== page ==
When “the news” stopped being about news

Ezra Klein, filling in for Kevin Drum at Mother Jones, looks at the “decline” of cable news and suggests that it’s not so much the news channels that are to blame as the fact that the news itself these days is both generally depressing and (worse) usually pretty boring:

The Washington Post‘s Paul Farhi sees a grim future for the industry. He argues that cable news is pretty much where newspapers were a decade ago: Their audience is aging, their medium is being disrupted by new technologies, and the next generation of viewers is developing habits and preferences that they’re poorly placed to serve. (This is probably a good moment to note that I’m a contributor to MSNBC.)

Perhaps that’s right. But while Farhi’s account of cable news’ woes focuses mainly on the cable part of the equation, it’s also worth considering the problems all three networks are having with the news itself.

But now it’s an unusually dull period in American politics. Congress is gridlocked, and is likely to stay that way for the foreseeable future. The United States, thankfully, isn’t reeling from a terrorist attack or a financial crisis. We haven’t invaded Iran, at least not yet. And it’s not just cable news that’s losing viewers because of it. Turnout in the 2014 election was the lowest it’s been in 70 years.

You see this, I think, in the specific fortunes of the cable networks. Farhi reports that MSNBC lost 14 percent of its audience in 2014, and Fox lost 2 percent. But CNN prime time—which swung away from politics towards covering plane crashes and airing documentaries—is up 10 percent in 2015.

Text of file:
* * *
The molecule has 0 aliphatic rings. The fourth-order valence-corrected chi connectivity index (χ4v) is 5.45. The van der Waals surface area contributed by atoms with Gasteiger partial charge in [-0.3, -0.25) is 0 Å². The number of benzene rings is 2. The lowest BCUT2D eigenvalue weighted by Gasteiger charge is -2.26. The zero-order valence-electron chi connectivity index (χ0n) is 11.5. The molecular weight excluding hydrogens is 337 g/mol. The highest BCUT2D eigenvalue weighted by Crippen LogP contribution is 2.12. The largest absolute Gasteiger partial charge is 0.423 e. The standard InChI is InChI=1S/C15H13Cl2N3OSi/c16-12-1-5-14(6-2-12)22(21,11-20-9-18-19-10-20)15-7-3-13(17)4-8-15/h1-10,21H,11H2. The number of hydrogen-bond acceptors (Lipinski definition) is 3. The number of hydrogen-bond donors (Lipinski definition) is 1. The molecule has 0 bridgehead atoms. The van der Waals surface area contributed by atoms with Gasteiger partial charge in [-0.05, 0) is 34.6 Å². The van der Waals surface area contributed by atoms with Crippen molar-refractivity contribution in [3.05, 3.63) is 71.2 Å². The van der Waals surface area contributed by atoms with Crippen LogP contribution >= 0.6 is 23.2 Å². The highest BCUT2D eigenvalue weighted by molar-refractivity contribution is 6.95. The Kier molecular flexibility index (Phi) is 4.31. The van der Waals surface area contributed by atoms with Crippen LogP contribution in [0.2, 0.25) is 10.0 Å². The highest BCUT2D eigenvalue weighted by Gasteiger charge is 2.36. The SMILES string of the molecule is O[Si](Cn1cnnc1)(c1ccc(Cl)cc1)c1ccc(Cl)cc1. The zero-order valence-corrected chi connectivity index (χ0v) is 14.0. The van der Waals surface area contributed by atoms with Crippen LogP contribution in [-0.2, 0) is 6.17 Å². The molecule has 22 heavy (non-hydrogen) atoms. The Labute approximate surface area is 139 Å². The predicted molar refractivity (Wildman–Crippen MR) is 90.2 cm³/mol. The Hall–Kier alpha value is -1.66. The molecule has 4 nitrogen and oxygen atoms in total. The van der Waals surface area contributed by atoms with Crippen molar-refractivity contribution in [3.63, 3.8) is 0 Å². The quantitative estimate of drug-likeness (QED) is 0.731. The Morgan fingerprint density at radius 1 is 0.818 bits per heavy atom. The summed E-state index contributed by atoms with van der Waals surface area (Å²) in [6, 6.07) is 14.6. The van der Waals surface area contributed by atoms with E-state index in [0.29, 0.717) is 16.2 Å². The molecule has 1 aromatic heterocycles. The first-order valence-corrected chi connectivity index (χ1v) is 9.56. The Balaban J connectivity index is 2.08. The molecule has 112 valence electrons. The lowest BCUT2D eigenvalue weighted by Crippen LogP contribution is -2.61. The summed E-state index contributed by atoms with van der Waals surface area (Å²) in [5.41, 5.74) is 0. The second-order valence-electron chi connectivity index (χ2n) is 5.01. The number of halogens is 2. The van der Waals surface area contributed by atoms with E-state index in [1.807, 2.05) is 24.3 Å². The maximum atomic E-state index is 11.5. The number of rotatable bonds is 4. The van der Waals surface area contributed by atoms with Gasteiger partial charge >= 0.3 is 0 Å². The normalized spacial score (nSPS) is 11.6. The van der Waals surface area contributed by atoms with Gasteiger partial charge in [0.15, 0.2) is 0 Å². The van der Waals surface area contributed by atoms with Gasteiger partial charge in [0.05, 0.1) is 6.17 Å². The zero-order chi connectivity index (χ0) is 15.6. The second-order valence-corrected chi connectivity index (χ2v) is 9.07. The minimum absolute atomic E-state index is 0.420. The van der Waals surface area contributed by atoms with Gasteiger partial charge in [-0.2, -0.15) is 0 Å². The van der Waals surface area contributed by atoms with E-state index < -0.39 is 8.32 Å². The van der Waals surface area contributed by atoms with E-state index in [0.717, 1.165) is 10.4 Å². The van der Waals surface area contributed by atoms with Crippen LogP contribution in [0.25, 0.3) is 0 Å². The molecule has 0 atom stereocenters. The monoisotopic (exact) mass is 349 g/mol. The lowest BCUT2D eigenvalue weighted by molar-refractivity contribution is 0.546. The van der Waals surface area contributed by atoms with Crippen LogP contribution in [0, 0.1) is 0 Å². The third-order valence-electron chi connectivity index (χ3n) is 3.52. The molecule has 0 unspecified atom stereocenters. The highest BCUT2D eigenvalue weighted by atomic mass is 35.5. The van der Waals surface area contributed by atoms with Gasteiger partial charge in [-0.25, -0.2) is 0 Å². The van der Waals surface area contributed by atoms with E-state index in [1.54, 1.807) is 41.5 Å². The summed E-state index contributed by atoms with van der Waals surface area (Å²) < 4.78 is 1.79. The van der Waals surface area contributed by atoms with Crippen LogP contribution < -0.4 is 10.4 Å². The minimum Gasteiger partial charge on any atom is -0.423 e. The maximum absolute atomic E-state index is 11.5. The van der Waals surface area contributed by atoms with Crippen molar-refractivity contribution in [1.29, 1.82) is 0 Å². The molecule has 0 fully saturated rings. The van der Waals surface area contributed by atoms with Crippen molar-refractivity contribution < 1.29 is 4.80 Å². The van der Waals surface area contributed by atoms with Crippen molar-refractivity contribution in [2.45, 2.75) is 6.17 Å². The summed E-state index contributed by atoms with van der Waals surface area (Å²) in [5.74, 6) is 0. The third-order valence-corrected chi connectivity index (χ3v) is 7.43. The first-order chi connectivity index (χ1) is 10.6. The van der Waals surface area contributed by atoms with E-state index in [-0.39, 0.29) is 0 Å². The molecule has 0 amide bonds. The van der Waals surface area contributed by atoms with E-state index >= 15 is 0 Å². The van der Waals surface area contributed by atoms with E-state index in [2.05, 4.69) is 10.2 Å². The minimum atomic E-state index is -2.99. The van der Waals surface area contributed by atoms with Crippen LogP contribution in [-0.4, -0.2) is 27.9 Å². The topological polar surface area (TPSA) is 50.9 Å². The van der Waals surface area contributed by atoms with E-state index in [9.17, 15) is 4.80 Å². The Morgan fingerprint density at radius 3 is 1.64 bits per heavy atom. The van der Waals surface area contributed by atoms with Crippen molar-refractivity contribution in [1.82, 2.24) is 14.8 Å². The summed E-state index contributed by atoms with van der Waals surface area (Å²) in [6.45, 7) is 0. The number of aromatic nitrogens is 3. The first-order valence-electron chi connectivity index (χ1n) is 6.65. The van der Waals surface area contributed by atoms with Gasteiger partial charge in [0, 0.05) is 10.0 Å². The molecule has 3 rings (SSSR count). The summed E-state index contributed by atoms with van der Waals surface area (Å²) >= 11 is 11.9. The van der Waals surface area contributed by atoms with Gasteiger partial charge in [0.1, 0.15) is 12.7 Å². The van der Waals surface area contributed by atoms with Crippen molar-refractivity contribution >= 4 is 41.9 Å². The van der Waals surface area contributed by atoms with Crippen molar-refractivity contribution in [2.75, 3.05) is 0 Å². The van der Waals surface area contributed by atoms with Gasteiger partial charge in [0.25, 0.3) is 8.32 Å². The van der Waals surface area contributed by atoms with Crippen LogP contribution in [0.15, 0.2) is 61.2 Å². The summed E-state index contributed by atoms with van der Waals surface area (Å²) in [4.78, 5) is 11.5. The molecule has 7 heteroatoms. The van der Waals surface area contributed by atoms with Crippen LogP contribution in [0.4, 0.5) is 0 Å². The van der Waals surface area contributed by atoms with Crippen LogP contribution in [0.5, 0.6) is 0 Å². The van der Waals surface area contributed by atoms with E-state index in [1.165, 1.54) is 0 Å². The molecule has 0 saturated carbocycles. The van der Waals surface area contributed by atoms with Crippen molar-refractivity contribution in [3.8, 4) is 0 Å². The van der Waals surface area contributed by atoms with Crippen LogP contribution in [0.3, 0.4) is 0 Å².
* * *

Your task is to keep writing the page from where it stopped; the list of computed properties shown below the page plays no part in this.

But if you ask me, his concluding paragraph contains the biggest reason why cable news, ratings or not, has totally flown off the rails:

But year to year, a lot of the ups and downs might just be the appeal of what’s actually in the news. If President Scott Walker goes to war with Iran, MSNBC’s ratings are going to go up. If President Hillary Clinton takes away everyone’s guns, Fox is going to boom. But for now, relative peace and stability are bad news for cable news.

Obviously Klein is talking specifically about ratings while I’m talking about quality, but when cable news has become a contest to see which network can scratch a particular group’s itch the best, that’s a sign that the whole project is rotten. It would be one thing if these networks were competing on the basis of legitimate specialization in news coverage: maybe CNN would be better on war and foreign news, MSNBC on stories like police misconduct and protests, and Fox on covering Congress or something. But instead their areas of specialization — Fox at shading the news to appeal to conservatives, MSNBC at shading the news to appeal to liberals and/or Washington insiders (i.e., Morning Joe), and CNN at doing unintentional comedy — which highlights the fact that we’re missing a US cable news network that just tries to cover the freaking news.

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One thought on “When “the news” stopped being about news

  1. Neil Postman nailed this thirty years ago with “Amusing Ourselves to Death: Public Discourse in the Age of Show Business,” which Aldous Huxley forshadowed in 1932 with “Brave New World.” One could even argue that it all goes back to “Nicomachean Ethics,” in which Aristotle put the smackdown on Plato – who refused to stay down, condemning us all to fight this battle anew with every generation.

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